Previous Quotes of the Month for 2000
"A society is best judged by how it treats its children."
"We are always too busy for our children; we never give them the time or interest they deserve. We lavish gifts upon them; but the most precious gift - our personal association, which means so much to them - we give grudgingly."
"Grown men can learn from very little children, for the hearts of little children are pure. Therefore, the Great Spirit may show to them many things which older people miss."
"Coercion or compulsion never brings about growth. It is freedom that accelerates evolution."
"Never leave a baby alone to cry. This is an absolute rule. He may be crying because he is hungry, cold, too hot, wet, etc; if so, these things may be attended to. But he may be none of these things; he may be crying because he is frightened, and if not reassured early this is a dangerous condition. If an infant in the early weeks and months of life is allowed to remain frightened and alone, his first impression of the world into which he has come is that it is inhospitable, dangerous and lonely, and there is no use seeking help. He must try to fend for himself and not expect help; but he cannot fend for himself; he is helpless. It is not a matter for surprise that such impressions may color his view of the world and the people in it permanently. Much of his subsequent conduct will be devoted to the object of making himself as secure as he can in an insecure world."
M. Bevan-Brown, M.D.
The Sources of Love and Fear (New York: The Vanguard Press, 1950).
"Nothing is more important in the world today than the nurturing that children receive in the first three years of life, for it is in these earliest years that the capacities for trust, empathy, and affection originate."
Dr. Elliott Barker,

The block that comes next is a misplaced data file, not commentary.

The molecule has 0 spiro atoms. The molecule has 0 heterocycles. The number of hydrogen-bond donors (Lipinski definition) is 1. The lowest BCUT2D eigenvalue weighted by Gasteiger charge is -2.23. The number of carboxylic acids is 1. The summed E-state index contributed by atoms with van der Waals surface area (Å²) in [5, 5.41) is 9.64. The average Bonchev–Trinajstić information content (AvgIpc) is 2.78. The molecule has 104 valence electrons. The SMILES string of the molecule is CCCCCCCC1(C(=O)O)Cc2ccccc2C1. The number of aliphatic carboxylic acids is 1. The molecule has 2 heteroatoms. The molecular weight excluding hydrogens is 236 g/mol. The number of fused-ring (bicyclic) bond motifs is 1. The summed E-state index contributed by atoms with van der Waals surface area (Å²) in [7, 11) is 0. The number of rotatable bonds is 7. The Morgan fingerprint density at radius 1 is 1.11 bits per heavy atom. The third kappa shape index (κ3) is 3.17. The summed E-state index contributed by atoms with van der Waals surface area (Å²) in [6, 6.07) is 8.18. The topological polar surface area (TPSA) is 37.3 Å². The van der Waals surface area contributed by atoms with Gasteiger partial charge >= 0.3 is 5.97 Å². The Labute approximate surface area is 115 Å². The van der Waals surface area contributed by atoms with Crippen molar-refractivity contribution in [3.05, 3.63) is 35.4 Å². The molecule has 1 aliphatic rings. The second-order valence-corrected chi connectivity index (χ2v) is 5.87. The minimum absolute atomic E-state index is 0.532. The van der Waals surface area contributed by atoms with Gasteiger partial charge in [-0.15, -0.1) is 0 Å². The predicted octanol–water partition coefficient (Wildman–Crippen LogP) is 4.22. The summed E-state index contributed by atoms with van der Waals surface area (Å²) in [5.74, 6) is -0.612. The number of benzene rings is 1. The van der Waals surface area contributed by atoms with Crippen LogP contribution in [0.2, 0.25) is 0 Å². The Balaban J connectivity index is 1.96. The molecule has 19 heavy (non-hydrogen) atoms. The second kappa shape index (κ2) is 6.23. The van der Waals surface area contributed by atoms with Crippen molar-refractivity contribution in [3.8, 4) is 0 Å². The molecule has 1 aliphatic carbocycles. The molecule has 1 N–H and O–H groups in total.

Director, Canadian Society for the Prevention of Cruelty to Children
"...for many of us, parenting has been filled with struggle. There is a better way. You don't have to learn it. You already know it. You only have to trust it."
The Parent's Tao Te Ching
"Society chooses to disregard the mistreatment of children, judging it to be altogether normal because it is so commonplace."
Pictures of a Childhood
See also: Alice Miller's Articles
"Why are children the last ones to be protected against the potential evils of power and authority? Is it that they are smaller, or that adults find it so much easier to rationalize the use of power with such notions as 'Father knows best' or 'It's for their own good'?
"My own conviction is that as more people begin to understand power and authority more completely and accept its use as unethical, more parents will apply those understandings to adult-child relationships; will begin to feel that it is just as immoral in those relationships; and then will be forced to search for creative new nonpower methods that all adults can use with children and youth."
Thomas Gordon, Ph.D.
Parent Effectiveness Training
"How often do parents discover, sometimes with mortification, that under stress they begin to sound just like their own mother or father? ... When we are perplexed, or confronted, by challenging parenting situations, it can be fruitful to ask ourselves: 'what was happening to me at the age that my child is now?'
"By re-activating our childhood feelings and memories, children help us to highlight that which wants healing inside each of us; and thus they furnish us with countless opportunities for personal growth. Our children make us better parents, but also better people, and in that regard they give us as much as we give them. Without knowing it, they help to shape our emotional intelligence as we contribute to theirs."
"Cultivating your Child's Emotional Intelligence", Sydney's Child
"The great man is he who does not lose his child's heart."
c. 372 - 289 B.C.E
See: "Mencius", Wikipedia
More Quotes of the Month
"Few parents nowadays pay any regard to what their children say to them. The old-fashioned respect for the young is fast dying out."
1854 - 1900, Anglo-Irish playwright, author.
Gwendolen, in The Importance of Being Earnest, act 1.